Do It At Dundee
Posted 11 January, 2010 13:04 by Karla Baker
What better way to start 2010 than by giving myself the day off? Today’s entry has been written by my colleague Chris Fleet and looks at an interesting and unusual map of Dundee which was recently discovered in the Bartholomew Archive Printing Record.
This spectacular panoramic photograph and map of Dundee harbour caught our attention during recent conservation. Merely one of the thousands of publications by Bartholomew, this particular item encapsulates many aspects of 1930s Dundee. The worldwide recession in the interwar years hit Dundee hard, with a major slump in textiles and related industries, and over a third of the labour force unemployed.
Amongst the various attempts to encourage new work and employment was a publication by the City of Dundee Development Corporation, accompanied by its inviting Do it At Dundee gold plaque.
This was a carefully written propaganda exercise, promoting executives and industrialists to move to the city, with pictures of its parks, golf courses, and state of the art port facilities.
The striking panoramic view from Dundee Law was in fact done by Bartholomew blog veterans Valentines (see Now you don’t see them, now you do) the famous Dundee photographic and postcard company, with the accompanying map by John Bartholomew & Son Ltd.
Bartholomew had been producing plans for Dundee Harbour Trust for at least two decades, and this map was reduced from a larger scale plan of the harbour they published in the same year at 1:2,500. Although the Ordnance Survey revision of 1921 would have provided basic cartography, there is much updated and additional information: company names and street names, depths of water on the wharves, loading capacities of cranes, harbour lights, and even underground sewers. 7,208 copies were printed on 10 December 1931, with water coloured blue, roads in sienna, and buildings in grey.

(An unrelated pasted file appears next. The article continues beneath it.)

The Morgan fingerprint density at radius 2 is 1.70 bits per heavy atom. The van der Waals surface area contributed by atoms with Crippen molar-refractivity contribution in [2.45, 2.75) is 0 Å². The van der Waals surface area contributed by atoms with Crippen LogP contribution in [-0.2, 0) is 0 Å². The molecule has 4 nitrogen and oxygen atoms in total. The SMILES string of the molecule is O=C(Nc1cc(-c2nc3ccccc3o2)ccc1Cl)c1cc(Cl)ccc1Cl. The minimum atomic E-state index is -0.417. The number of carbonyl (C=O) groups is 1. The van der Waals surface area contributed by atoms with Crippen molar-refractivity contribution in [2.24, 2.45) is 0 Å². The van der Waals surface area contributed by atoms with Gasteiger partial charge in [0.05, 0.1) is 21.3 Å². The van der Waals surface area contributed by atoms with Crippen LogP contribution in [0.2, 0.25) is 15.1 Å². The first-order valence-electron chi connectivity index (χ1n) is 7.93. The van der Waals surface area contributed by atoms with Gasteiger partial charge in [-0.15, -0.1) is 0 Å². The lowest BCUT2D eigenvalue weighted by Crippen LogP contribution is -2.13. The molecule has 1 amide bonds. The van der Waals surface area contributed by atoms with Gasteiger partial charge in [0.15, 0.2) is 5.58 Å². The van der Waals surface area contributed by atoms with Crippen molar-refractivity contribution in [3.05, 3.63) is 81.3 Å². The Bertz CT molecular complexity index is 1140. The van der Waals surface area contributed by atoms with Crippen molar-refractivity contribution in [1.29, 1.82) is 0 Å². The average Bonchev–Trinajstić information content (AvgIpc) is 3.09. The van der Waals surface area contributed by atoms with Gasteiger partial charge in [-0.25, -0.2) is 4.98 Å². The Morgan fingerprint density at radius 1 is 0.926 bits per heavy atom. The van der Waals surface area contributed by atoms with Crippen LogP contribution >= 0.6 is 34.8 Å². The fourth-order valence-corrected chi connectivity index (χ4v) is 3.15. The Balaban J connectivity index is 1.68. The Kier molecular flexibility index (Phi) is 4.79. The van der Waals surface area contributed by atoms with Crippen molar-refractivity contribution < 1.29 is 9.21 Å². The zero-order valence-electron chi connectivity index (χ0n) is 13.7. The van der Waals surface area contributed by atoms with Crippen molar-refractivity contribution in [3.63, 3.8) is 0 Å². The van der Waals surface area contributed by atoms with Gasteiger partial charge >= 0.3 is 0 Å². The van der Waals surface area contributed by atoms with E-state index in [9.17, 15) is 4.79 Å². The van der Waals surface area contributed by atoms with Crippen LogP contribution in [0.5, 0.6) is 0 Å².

On the back is an attractive colour-coded plan of Dundee proposing new developments – regenerating the former industrial sites, planning new roads and outlying industrial estates, along with a large expansion of residential areas outwards from the city centre.
In 1911, over 60% of Dundee households lived in 1 or 2 roomed houses, and slum clearance and better housing was a key priority. From 1919 to 1939, over 8,100 local authority houses were built, many in new suburban districts such as Logie, Beechwood, and Craigiebank or Craigie Garden Suburb. This map is in many ways a blueprint for post-war Dundee, encouraging the residential and industrial expansion north of the Kingsway ring road, and even anticipating the new Proposed Municipal Airport (albeit some three decades before its eventual opening in 1962).
Both plans bore the stamp of James Hannay Thomson, the Dundee Harbour Trust General Manager and Engineer, who successfully encouraged a transition away from Dundee’s failing textile industries towards new manufacturing at this time. He also was able to recognise the future importance of transportation of raw materials by roads, and not just by sea – a difficult issue, given the historical investment in the harbour and its immense value as a source of income and employment. Although they took time to locate in Dundee, multinational companies such as Dayco, Holochrome, National Cash Register, Timex, and Michelin provided much needed post-War employment, and the 1960s maps of Dundee show a surprisingly similar form to this map of 1931.
The importance of this map rests particularly on its promotional role, in presenting Dundee as an attractive, clear and organised geographical space for potential development, in conjunction with a well-argued supporting text. It serves as a useful reminder that for the history of towns from Victorian times into the post-War period in Scotland, some of the most useful and regularly updated maps were drawn and published, not by Ordnance Survey, but by Bartholomew.